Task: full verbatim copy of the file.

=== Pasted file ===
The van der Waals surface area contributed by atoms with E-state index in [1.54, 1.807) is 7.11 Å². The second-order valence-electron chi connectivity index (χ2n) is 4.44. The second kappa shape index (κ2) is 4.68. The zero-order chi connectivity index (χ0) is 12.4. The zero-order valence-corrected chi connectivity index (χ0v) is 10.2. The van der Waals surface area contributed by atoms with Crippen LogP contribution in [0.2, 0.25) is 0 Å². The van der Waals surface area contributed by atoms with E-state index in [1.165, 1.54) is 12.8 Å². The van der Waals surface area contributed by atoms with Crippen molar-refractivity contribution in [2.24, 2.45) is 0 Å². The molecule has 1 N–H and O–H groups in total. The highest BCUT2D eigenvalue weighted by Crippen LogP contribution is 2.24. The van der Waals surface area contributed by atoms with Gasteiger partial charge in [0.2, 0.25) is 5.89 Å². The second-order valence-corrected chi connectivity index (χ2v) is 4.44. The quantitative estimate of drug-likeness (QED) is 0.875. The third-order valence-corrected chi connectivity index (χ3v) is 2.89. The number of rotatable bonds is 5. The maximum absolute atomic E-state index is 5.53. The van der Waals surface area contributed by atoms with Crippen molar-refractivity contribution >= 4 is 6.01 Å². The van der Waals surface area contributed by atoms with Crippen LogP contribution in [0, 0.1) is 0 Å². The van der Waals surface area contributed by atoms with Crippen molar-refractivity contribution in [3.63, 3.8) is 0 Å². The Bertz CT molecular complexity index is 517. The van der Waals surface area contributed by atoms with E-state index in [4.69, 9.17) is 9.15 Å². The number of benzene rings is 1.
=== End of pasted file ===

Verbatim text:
The van der Waals surface area contributed by atoms with E-state index in [1.54, 1.807) is 7.11 Å². The second-order valence-electron chi connectivity index (χ2n) is 4.44. The second kappa shape index (κ2) is 4.68. The zero-order chi connectivity index (χ0) is 12.4. The zero-order valence-corrected chi connectivity index (χ0v) is 10.2. The van der Waals surface area contributed by atoms with Crippen LogP contribution in [0.2, 0.25) is 0 Å². The van der Waals surface area contributed by atoms with E-state index in [1.165, 1.54) is 12.8 Å². The van der Waals surface area contributed by atoms with Crippen molar-refractivity contribution in [2.24, 2.45) is 0 Å². The molecule has 1 N–H and O–H groups in total. The highest BCUT2D eigenvalue weighted by Crippen LogP contribution is 2.24. The van der Waals surface area contributed by atoms with Gasteiger partial charge in [0.2, 0.25) is 5.89 Å². The second-order valence-corrected chi connectivity index (χ2v) is 4.44. The quantitative estimate of drug-likeness (QED) is 0.875. The third-order valence-corrected chi connectivity index (χ3v) is 2.89. The number of rotatable bonds is 5. The maximum absolute atomic E-state index is 5.53. The van der Waals surface area contributed by atoms with Crippen molar-refractivity contribution >= 4 is 6.01 Å². The van der Waals surface area contributed by atoms with Crippen LogP contribution in [0, 0.1) is 0 Å². The van der Waals surface area contributed by atoms with Crippen molar-refractivity contribution in [3.63, 3.8) is 0 Å². The Bertz CT molecular complexity index is 517. The van der Waals surface area contributed by atoms with E-state index in [4.69, 9.17) is 9.15 Å². The number of benzene rings is 1.